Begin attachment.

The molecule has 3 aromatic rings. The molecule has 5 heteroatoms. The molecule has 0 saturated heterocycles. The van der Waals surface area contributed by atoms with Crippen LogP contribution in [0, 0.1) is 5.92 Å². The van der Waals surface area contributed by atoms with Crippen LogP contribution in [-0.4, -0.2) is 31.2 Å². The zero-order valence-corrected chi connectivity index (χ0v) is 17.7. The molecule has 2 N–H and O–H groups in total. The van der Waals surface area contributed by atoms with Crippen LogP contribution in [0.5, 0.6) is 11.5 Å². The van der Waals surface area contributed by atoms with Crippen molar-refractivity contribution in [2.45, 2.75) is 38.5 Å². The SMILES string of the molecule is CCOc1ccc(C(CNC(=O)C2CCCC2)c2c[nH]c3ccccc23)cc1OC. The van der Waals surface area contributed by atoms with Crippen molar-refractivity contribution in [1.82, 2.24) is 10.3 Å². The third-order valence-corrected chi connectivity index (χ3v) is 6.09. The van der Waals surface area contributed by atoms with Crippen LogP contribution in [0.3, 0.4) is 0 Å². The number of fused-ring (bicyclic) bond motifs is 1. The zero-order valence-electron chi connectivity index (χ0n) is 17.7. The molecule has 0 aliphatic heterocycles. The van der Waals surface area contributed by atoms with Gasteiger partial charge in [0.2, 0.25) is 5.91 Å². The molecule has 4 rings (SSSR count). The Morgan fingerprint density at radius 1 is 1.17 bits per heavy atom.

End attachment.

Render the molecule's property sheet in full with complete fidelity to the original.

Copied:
The molecule has 3 aromatic rings. The molecule has 5 heteroatoms. The molecule has 0 saturated heterocycles. The van der Waals surface area contributed by atoms with Crippen LogP contribution in [0, 0.1) is 5.92 Å². The van der Waals surface area contributed by atoms with Crippen LogP contribution in [-0.4, -0.2) is 31.2 Å². The zero-order valence-corrected chi connectivity index (χ0v) is 17.7. The molecule has 2 N–H and O–H groups in total. The van der Waals surface area contributed by atoms with Crippen LogP contribution in [0.5, 0.6) is 11.5 Å². The van der Waals surface area contributed by atoms with Crippen molar-refractivity contribution in [2.45, 2.75) is 38.5 Å². The SMILES string of the molecule is CCOc1ccc(C(CNC(=O)C2CCCC2)c2c[nH]c3ccccc23)cc1OC. The van der Waals surface area contributed by atoms with Crippen molar-refractivity contribution in [1.82, 2.24) is 10.3 Å². The third-order valence-corrected chi connectivity index (χ3v) is 6.09. The van der Waals surface area contributed by atoms with Crippen LogP contribution in [0.3, 0.4) is 0 Å². The number of fused-ring (bicyclic) bond motifs is 1. The zero-order valence-electron chi connectivity index (χ0n) is 17.7. The molecule has 0 aliphatic heterocycles. The van der Waals surface area contributed by atoms with Gasteiger partial charge in [0.2, 0.25) is 5.91 Å². The molecule has 4 rings (SSSR count). The Morgan fingerprint density at radius 1 is 1.17 bits per heavy atom.